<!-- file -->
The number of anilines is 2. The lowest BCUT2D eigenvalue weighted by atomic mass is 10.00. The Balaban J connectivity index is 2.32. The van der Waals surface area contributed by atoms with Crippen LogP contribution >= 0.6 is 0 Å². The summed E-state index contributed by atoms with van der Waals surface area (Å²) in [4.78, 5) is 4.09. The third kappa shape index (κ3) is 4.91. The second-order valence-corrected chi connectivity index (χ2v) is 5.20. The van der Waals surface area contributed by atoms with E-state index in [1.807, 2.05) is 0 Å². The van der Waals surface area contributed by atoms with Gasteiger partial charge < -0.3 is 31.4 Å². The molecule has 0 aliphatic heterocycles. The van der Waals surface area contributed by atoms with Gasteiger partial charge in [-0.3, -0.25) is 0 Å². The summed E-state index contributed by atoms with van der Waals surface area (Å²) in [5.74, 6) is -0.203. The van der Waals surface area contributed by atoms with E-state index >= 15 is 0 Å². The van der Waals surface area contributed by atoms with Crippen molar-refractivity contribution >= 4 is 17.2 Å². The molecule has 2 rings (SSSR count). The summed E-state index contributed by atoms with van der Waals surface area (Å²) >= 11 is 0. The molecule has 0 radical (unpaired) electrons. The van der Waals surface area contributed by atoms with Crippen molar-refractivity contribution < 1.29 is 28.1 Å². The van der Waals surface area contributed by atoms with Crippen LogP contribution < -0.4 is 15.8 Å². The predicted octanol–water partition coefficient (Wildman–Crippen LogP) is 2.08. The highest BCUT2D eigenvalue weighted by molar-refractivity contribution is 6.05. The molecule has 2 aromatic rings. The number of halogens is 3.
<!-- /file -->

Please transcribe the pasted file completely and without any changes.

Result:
The number of anilines is 2. The lowest BCUT2D eigenvalue weighted by atomic mass is 10.00. The Balaban J connectivity index is 2.32. The van der Waals surface area contributed by atoms with Crippen LogP contribution >= 0.6 is 0 Å². The summed E-state index contributed by atoms with van der Waals surface area (Å²) in [4.78, 5) is 4.09. The third kappa shape index (κ3) is 4.91. The second-order valence-corrected chi connectivity index (χ2v) is 5.20. The van der Waals surface area contributed by atoms with E-state index in [1.807, 2.05) is 0 Å². The van der Waals surface area contributed by atoms with Gasteiger partial charge < -0.3 is 31.4 Å². The molecule has 0 aliphatic heterocycles. The van der Waals surface area contributed by atoms with Gasteiger partial charge in [-0.3, -0.25) is 0 Å². The summed E-state index contributed by atoms with van der Waals surface area (Å²) in [5.74, 6) is -0.203. The van der Waals surface area contributed by atoms with E-state index >= 15 is 0 Å². The van der Waals surface area contributed by atoms with Crippen molar-refractivity contribution >= 4 is 17.2 Å². The molecule has 2 rings (SSSR count). The summed E-state index contributed by atoms with van der Waals surface area (Å²) >= 11 is 0. The molecule has 0 radical (unpaired) electrons. The van der Waals surface area contributed by atoms with Crippen molar-refractivity contribution < 1.29 is 28.1 Å². The van der Waals surface area contributed by atoms with Crippen LogP contribution < -0.4 is 15.8 Å². The predicted octanol–water partition coefficient (Wildman–Crippen LogP) is 2.08. The highest BCUT2D eigenvalue weighted by molar-refractivity contribution is 6.05. The molecule has 2 aromatic rings. The number of halogens is 3.